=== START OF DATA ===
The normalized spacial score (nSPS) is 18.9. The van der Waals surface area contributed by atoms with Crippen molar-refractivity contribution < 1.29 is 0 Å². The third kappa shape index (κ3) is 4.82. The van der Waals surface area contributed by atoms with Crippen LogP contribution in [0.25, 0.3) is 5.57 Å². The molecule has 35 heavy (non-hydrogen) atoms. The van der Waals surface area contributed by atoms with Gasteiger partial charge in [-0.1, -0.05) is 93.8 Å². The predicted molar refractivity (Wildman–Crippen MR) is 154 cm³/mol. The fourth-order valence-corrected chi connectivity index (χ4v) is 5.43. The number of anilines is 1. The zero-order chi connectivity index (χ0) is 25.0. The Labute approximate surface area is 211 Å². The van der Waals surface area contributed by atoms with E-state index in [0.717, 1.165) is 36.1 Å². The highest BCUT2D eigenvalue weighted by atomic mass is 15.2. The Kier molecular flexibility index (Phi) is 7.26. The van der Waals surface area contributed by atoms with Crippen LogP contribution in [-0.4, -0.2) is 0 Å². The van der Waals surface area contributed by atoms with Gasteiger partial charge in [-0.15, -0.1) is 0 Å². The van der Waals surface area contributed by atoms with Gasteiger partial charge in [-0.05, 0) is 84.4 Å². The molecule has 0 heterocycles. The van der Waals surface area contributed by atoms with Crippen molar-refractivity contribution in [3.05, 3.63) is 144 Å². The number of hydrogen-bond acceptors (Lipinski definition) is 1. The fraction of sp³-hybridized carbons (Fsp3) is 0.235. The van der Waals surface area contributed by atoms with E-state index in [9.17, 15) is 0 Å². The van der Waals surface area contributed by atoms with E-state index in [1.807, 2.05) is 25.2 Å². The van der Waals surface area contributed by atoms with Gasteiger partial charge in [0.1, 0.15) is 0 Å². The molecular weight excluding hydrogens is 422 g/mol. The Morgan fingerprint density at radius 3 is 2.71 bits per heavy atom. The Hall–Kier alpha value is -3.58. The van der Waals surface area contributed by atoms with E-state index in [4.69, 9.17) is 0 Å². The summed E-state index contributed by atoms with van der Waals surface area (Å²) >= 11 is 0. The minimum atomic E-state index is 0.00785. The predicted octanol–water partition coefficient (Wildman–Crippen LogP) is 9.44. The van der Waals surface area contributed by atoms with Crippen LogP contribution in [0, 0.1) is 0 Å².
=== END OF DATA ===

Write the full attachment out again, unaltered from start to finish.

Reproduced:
The normalized spacial score (nSPS) is 18.9. The van der Waals surface area contributed by atoms with Crippen molar-refractivity contribution < 1.29 is 0 Å². The third kappa shape index (κ3) is 4.82. The van der Waals surface area contributed by atoms with Crippen LogP contribution in [0.25, 0.3) is 5.57 Å². The molecule has 35 heavy (non-hydrogen) atoms. The van der Waals surface area contributed by atoms with Gasteiger partial charge in [-0.1, -0.05) is 93.8 Å². The predicted molar refractivity (Wildman–Crippen MR) is 154 cm³/mol. The fourth-order valence-corrected chi connectivity index (χ4v) is 5.43. The number of anilines is 1. The zero-order chi connectivity index (χ0) is 25.0. The Labute approximate surface area is 211 Å². The van der Waals surface area contributed by atoms with E-state index in [0.717, 1.165) is 36.1 Å². The highest BCUT2D eigenvalue weighted by atomic mass is 15.2. The Kier molecular flexibility index (Phi) is 7.26. The van der Waals surface area contributed by atoms with Crippen LogP contribution in [-0.4, -0.2) is 0 Å². The van der Waals surface area contributed by atoms with Gasteiger partial charge in [-0.15, -0.1) is 0 Å². The van der Waals surface area contributed by atoms with Gasteiger partial charge in [-0.05, 0) is 84.4 Å². The molecule has 0 heterocycles. The van der Waals surface area contributed by atoms with Crippen molar-refractivity contribution in [3.05, 3.63) is 144 Å². The number of hydrogen-bond acceptors (Lipinski definition) is 1. The fraction of sp³-hybridized carbons (Fsp3) is 0.235. The van der Waals surface area contributed by atoms with E-state index in [9.17, 15) is 0 Å². The van der Waals surface area contributed by atoms with E-state index in [1.807, 2.05) is 25.2 Å². The van der Waals surface area contributed by atoms with Gasteiger partial charge in [0.1, 0.15) is 0 Å². The molecular weight excluding hydrogens is 422 g/mol. The Morgan fingerprint density at radius 3 is 2.71 bits per heavy atom. The Hall–Kier alpha value is -3.58. The van der Waals surface area contributed by atoms with E-state index in [4.69, 9.17) is 0 Å². The summed E-state index contributed by atoms with van der Waals surface area (Å²) >= 11 is 0. The minimum atomic E-state index is 0.00785. The predicted octanol–water partition coefficient (Wildman–Crippen LogP) is 9.44. The van der Waals surface area contributed by atoms with Crippen LogP contribution in [0, 0.1) is 0 Å².